We next consider defendant's contention that the judge erred by valuing Michael's real estate at $180,000. Defendant argues that the fair market value of the property at the time of Michael's death was $175,000. Defendant also contends that the judge should have reduced that amount by the realtor's commission as well as other customary settlement charges.
However, defendant did not produce an expert at trial to testify concerning the value of the property. Moreover, defendant submitted an accounting to the court in which she stated that the net proceeds from the sale of the property on November 22, 2002 were $179,754.06. The judge's valuation was consistent with defendant's statement. Furthermore, since defendant received about $180,000 from the sale of the property, the judge did not abuse his discretion by treating the sale proceeds as assets of the estate.
Defendant additionally argues that the judge erred by finding that certain benefits paid on Michael's death are estate assets. Defendant says that initially Michael's wife Nancy was named as beneficiary and defendant was named as contingent beneficiary for the benefits. Defendant asserted that after Michael's death, she found a change of beneficiary form "on his table."
As we pointed out previously, the issue of whether Nancy or defendant should receive these benefits was litigated in the Family Part. An order was entered in that action on May 23, 2003, which stated that an agreement concerning the life insurance policy had been reached between Nancy and defendant, who was identified as the general administratrix of the estate. The order provided that the benefits due under the insurance policy would be divided equally.
Another order was entered in the Family Part action on January 7, 2002, with regard to a lump sum death benefit in the amount of $8,922.07, and a account held by the Sheet Metal Workers Local 27 in the amount of $15,256.07. The order was prepared by defendant's attorney, Angelo J. Falciani. It stated that defendant, as general administratrix of the estate, would be "sole owner" of both benefits.
Moreover, after the words "sole owner", the judge inserted the phrase "for the benefit of the estate." Mr. Falciani testified that the judge apparently included this phrase because Mr. Falciani was concerned about creditors who might have claims against the estate. However, Mr. Falciani asserted that he always "posited [that] the money was [defendant's]."
We are satisfied that the judge did not err by treating the death benefits as estate assets. The orders entered in the Family Part action made clear that defendant was pursuing the claim to the benefits not as an individual but rather as administratrix of Michael's estate. Defendant's attorney prepared orders that identified her in that manner, and the judge specifically included language in the January 7, 2002 order stating that monies paid to defendant were "for the benefit of the estate."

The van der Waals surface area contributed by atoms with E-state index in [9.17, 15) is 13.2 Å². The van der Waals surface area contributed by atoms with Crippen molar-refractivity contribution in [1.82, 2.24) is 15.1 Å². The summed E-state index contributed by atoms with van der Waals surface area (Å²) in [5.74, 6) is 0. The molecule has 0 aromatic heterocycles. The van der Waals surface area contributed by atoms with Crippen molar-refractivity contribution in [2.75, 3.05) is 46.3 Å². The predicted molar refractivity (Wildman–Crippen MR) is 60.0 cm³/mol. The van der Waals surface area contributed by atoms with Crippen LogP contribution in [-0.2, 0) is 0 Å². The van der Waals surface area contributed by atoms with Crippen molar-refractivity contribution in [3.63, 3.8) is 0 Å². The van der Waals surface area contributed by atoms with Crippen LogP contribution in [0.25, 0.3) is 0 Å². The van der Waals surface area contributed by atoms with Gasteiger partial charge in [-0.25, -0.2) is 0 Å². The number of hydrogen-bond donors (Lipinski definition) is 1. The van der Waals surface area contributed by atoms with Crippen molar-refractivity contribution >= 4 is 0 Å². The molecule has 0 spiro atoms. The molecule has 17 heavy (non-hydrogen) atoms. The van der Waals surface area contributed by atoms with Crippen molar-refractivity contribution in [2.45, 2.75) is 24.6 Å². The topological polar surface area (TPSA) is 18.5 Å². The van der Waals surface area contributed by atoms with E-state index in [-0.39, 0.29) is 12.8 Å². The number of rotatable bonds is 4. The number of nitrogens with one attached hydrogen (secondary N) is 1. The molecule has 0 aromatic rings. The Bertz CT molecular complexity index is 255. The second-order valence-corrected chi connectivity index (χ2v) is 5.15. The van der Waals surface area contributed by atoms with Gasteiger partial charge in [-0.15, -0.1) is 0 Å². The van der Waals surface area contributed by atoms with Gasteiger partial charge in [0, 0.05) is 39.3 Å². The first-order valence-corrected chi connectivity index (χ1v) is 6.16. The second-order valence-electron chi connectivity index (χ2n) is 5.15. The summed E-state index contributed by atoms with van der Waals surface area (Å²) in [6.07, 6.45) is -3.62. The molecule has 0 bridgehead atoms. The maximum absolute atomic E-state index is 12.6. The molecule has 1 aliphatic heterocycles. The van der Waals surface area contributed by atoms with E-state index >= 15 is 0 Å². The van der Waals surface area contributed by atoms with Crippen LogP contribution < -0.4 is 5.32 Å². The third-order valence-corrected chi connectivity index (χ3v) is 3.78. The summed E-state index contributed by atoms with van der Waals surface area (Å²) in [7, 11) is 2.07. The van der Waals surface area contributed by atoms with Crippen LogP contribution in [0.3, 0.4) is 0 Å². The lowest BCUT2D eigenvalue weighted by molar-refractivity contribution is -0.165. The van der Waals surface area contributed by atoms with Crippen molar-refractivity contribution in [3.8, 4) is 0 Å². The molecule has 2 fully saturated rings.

Thus, in the Family Part action, defendant treated the death benefits as assets of the estate but apparently decided to take a different stance when she saw that plaintiff might claim a share of these benefits. In the circumstances, the judge did not err by considering defendant bound by the orders entered at her behest in the Family Part action.
Defendant also takes issue with the judge's finding that the amount of these benefits is $30,219.79. The contention is without merit. R. 2:11-3(e)(1)(E).
In addition, defendant contends that the judge erred by refusing to consider the child support arrears purportedly owed by plaintiff. However, defendant did not prove that plaintiff failed to comply with any court orders requiring payment of child support. Moreover, Michael was forty-two years old when he died. Clearly, the time within which to make a claim for child support arrears had long since passed. We are satisfied that the judge correctly found defendant's claim for unpaid child support was groundless and barred by the doctrine of laches.
Defendant also argues that the judge erred by awarding plaintiff attorney's fees in the amount of $35,681.75. Again, we disagree. Here, the judge found that "at best" defendant's handling of the estate was "grossly negligent." In In re Estate of Vayda, 184 N.J. 115, 124 (2005), the Court stated that counsel fees may be awarded under Rule 4:42-9(a)(3) to a party with an interest in a decedent's estate, and the court may require that the fees be paid out of the estate when a non- attorney executor negligently administers the estate. In our view, the judge did not abuse his discretion by awarding plaintiff counsel fees and requiring that they be paid out of the estate.